Chapter 02: The 5 Elements
Every deep-rooted Hindu tradition has a structured backing and base. Just like a well oiled machine, the whole is divided into a set of orderly components. The Temple design of Kerala follows this idea. On a visual and structural basis we can divide it into 5 enclosures. Precisely known as Panchaprakaras
The below explanation will lead you to a list of technical terms that may appear new to you, but the purpose is to set the stage for what to come in detail in the next couple of sections. So, brace yourselves and lets doe breakdown of the various levels of a temple structure:
- Antar Mandalam / Akathe Balivattam: Comprising mainly of the Srikovil where the deity resides, the Namaskara Mandapam, balikkals, and altar stones. The Srikovil itself has different shapes, with most of them being square shaped. However, circular, or apsidal shapes are also found, albeit rarely. The base of the Sreekovil is prominent with strong granite foundations. The Akathe Baliovattam also includes smaller shrines for the sub- deities.
- Chuttambalam and Nalambalam: Technically referred to as the Antahara, this structure encloses the inner courtyard and consists of Valiambalam, Thidappalli, nilayara, sub-shrines, and stores, etc. A major part of the Naalambalam is the Thidapally, the main temple kitchen where divine delicacies are cooked and served for the deity. I still cherish memories of waiting in front of the Thidapally of our family temple, for the Athazhapooja to collect our share of the Prasada.
- Vilakkumadam: The Vilakkumadam is more prominent in mid and larger temples and is a mix of brass lamps arranged in a calculated pattern around the temple.
- All the elements outside the Vilkkumadam and inside the outer wall of the temple comprise the Purathe Balivattom, from the pathway across the temple used for processions or siveli, to the Balikkals, Koothambalam, subsidiary shrines, anakkottil, etc.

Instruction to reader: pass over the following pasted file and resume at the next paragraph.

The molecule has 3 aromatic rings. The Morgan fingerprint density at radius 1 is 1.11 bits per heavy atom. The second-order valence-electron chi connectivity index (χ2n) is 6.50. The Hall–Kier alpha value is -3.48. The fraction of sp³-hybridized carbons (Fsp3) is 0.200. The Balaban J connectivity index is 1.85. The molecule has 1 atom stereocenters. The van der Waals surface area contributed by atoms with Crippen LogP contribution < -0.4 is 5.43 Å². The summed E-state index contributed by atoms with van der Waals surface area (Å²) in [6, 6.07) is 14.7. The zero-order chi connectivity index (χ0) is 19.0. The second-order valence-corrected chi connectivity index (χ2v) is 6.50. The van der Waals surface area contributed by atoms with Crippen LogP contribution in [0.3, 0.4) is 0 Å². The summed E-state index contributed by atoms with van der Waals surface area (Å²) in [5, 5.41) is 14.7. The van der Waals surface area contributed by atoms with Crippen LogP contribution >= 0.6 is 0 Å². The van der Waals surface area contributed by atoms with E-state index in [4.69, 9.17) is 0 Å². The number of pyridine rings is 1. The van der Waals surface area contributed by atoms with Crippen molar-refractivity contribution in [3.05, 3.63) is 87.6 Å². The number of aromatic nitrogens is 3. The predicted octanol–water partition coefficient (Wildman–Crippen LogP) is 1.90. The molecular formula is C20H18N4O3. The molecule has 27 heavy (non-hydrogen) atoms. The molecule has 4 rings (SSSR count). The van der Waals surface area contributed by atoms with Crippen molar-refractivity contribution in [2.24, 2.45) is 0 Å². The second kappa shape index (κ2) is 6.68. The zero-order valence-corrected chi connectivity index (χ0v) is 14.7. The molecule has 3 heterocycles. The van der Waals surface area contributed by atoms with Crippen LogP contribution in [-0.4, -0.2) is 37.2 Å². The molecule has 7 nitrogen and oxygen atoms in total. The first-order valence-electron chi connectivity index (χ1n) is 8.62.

- Outer Wall: Also known as Maryada, this is the outer wall of the complex, including the gateway to the temple house, which is also known by the usual term, Gopura.
If you have read through the above list, I’m sure you must have gone through a long list of terminologies that lead you to assume any structure that you may be aware of. That segway to the next chapters, where I will take the liberty of getting into the details of each of these five sections and cite more intricate details of each of them. The 5 enclosures or Panchaprakaras are:
- Antharmandala (Akathe Balivattom)
- Bahyahara (Purathe Balivattom)
- Maryada (Puram Mathil)
In the next chapter let’s start outside inwards, i.e., with Maryada that comprises of its prominent aspect the Entrance, the Gopuram. Right from there I will point out the difference between Kerala Architecture and other temple architectures. So, let’s catch up more on it in the next chapter.
- Lecture Series on Temple Architecture of Kerala, Indira Gandhi National Centre of Arts. https://ignca.gov.in/events/webinar-on-temple-architecture-of-kerala/
- Temples of Kerala, K.R. Vaidyanathan
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